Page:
For the Birds Radio Program: Lakewood Pumping Station Numbers from Last Fall

Original Air Date: Feb. 17, 1988

Laura recounts some of the 115,000 birds tallied at the Lakewood Pumping Station this fall, with the heartening news that U.S. West has withdrawn their proposal to build a tower on Moose Mountain.

Duration: 3′54″


(Recording of a Blue Jay)

I’ve been spending the past couple of weeks analyzing the data from our fall bird counts at the Lakewood Pumping Station. We totaled over 115,000 birds this year in 159 hours of counting, averaging out to 728 birds every hour. Extrapolating that over the whole season, literally millions of birds must migrate through the North Shore-Hawk Ridge flyway every fall.

Blue Jays are among the most abundant migrants. Almost 14,000 of them were counted going through this fall. That’s certainly an underestimate of their real numbers–jays fly nice and slow, in straight lines, so they’re easy to count, but we miss quite a few flying below the tree line. Blue Jays aren’t typical migrants–even though so many leave, a lot of them stick it out up here through the worst of winters. The two that live on my corner of Peabody Street have been here at least two years now–cruising back and forth between my yard and my neighbors’ in search of peanuts and Purina cat chow.

Three groups of migrants were even more numerous than jays this fall. Almost 15,000 Pine Siskins, over 18,000 robins, and 21,000 warblers were tallied. Siskins are the hardest birds of all to count accurately–they move in large, tight flocks, each bird shifting position in the flock as they zip past. We recognize them by this flight pattern and by their flight calls.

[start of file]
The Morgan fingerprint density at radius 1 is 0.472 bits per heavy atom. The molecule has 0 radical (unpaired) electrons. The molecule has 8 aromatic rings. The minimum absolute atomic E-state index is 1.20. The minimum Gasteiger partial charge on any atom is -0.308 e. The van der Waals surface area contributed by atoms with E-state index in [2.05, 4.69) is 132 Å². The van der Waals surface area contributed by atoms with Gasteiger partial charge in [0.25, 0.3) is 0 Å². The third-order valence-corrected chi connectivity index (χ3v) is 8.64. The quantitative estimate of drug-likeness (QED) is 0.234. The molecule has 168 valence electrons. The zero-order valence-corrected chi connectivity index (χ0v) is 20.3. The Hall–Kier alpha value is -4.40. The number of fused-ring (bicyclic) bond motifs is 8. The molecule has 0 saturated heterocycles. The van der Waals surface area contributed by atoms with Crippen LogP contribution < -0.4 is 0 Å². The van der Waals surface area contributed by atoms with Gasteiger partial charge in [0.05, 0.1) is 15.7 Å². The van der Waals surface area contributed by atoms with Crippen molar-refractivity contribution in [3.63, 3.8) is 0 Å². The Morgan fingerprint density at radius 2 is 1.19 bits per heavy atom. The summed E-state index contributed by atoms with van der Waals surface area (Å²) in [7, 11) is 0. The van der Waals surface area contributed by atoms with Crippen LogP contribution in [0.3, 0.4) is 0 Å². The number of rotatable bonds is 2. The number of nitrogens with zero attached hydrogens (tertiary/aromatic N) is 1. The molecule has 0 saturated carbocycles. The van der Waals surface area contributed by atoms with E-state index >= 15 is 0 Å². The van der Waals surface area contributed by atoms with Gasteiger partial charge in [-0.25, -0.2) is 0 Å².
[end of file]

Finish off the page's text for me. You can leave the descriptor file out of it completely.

It was heartening to note 133 bluebirds this year. Bluebirds had been almost extirpated because of DDT and competition for nest sites with the introduces Starling. Now bluebirds are increasing in numbers thanks to people setting out nest boxes. If you live in open country and would like to start a bluebird trail so we have even more to count next fall, I’d be happy to send you information about building nest boxes–just drop me a line. And if you don’t live in bluebird country, you can still help them by making a contribution to the Non-game Wildlife Checkoff on your income tax form. The DNR’s bluebird recovery program deserves a lot of the credit for the recent surge in bluebird numbers.

The weirdest bird counted from the pumphouse was an Anhinga–this bird, also known as a snakebird, normally lives in the Everglades and in other swamps of the deep south and the tropics. Fortunately, I had two competent witnesses to that bird–otherwise maybe no one would have believed it.

The tamest birds counted were the 264 Palm Warblers, many of which lighted right on the brick wall next to us to rest a spell before lighting out. They always seem to greet us with a bob of their tails before they take off for the southern U.S. Right now some of them are down in Florida and Texas, cheering human snowbirds awhile before they head north again in a few weeks.

The tiniest migrants were the 54 hummingbirds. They didn’t stop to visit–they had a date beyond the Gulf of Mexico and couldn’t afford to dawdle.

Millions of birds pass by here year, most uncounted and unnoticed. It’s comforting to think about this annual passage, which has taken place for thousands of years, and may well take place for thousands more. In 1988 again their journey will be a safe one, at least along the North Shore, thanks to U S West’s wise decision to withdraw their Moose Mountain tower plan.

(Recording–Ding Dong the Witch is dead)

This is Laura Erickson, and this program has been “For the Birds.”